Counterfeiters Fashion Law

Typical types of counterfeiters are brick and mortar stores, such as flea markets; street sellers, for example New York city’s Chinatown. This is a stagnating breed of counterfeiting, because people are moving to online shopping.

From the CLE class: Fashion Law Basics: The Lawyer Wears Prada

Patrick McKey
has a practice that concentrates primarily on complex commercial litigation and international business disputes, as well as corporate counseling. For over 10 years, he has represented a range of clients in the fashion industry, including Bruno Magli, Coach, Dana Davis, Giuseppe Zanotti, Harajuku Lovers, Italian Ready to Wear (“IRTW”), Kid Robot, L.A.M.B., Oilily and Vicini. He has represented many of these clients in all aspects of their operations, from intellectual property and licensing issues to commercial litigation, contract negotiations, and import/export issues.

Maria Vathis has a broad range of experience defending corporate clients in complex business litigation matters, insurance coverage, and class actions involving alleged violations of federal statutes, including the Telephone Consumer Protection Act. Ms. Vathis has represented financial institutions, investment firms, law firms, brokers, attorneys and other professionals. She handles matters nationwide in federal and state courts.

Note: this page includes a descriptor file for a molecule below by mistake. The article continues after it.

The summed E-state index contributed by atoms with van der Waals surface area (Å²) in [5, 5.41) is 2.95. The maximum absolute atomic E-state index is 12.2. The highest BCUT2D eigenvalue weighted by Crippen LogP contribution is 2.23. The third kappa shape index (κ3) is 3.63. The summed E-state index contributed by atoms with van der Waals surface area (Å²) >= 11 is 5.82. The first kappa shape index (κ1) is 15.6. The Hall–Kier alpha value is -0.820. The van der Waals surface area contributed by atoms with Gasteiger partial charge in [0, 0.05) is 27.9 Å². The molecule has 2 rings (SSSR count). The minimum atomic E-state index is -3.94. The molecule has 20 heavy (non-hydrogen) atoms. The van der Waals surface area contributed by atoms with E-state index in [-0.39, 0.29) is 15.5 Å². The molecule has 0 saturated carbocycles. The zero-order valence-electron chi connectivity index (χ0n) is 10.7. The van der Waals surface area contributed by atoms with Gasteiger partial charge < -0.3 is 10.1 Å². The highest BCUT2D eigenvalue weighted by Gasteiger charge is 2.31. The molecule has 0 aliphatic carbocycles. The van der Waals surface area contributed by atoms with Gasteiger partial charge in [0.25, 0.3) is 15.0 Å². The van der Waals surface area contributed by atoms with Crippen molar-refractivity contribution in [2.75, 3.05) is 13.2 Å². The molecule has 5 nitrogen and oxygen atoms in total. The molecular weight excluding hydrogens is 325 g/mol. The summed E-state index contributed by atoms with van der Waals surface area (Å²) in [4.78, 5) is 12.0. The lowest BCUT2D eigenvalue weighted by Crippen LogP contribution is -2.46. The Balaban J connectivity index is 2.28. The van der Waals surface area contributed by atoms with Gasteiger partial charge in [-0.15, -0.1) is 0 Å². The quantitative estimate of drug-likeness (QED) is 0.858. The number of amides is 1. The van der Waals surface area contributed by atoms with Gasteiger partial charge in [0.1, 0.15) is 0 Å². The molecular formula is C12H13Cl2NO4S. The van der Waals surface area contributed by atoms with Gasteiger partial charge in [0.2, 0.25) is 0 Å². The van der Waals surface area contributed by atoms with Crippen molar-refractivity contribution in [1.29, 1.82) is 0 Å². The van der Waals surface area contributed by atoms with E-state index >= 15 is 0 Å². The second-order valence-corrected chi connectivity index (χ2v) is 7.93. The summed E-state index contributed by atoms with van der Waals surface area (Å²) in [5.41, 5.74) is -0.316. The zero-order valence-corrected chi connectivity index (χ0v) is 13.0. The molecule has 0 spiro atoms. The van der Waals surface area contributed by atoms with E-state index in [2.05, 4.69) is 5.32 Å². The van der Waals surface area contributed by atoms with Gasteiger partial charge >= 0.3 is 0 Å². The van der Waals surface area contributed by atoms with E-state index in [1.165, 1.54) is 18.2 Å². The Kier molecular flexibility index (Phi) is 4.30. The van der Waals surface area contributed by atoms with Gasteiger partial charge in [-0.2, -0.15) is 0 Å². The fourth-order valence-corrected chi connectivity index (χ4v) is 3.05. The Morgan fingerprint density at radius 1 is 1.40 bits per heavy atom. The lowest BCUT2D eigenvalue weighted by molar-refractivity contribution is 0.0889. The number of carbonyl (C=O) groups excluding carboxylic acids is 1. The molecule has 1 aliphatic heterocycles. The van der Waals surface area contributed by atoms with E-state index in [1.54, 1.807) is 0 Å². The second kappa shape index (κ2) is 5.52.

In this CLE class clip, Patrick and Maria discuss Counterfeiters Fashion Law.

Watch the Full Fashion Law Basics: The Lawyer Wears Prada CLE Class

From 2002 to 2015, online retail sales have increased from $42 billion to $256.1 billion. Counterfeiters online remain anonymous. Websites can change rapidly and products are taken down immediately, if there is a concern that they may be caught. Anti-counterfeiting efforts are difficult, because as soon as one site is closed, another opens up immediately.

Having an effective enforcement program is absolutely critical in maintaining the value of the market. There are ways to formulate enforcement programs that are cost effective, that are continuous, and that truly police the areas that need to be policed, whether that’s an online, or brick and mortar business.

If you are concerned about the value of your product, or your mark, and you do nothing about that counterfeiting, the value will suffer and you may lose the ability to exclusively use that mark.

Check out the complete CLE class video, presented by Maria Vathis and Patrick McKey discussing counterfeiters in the fashion industry.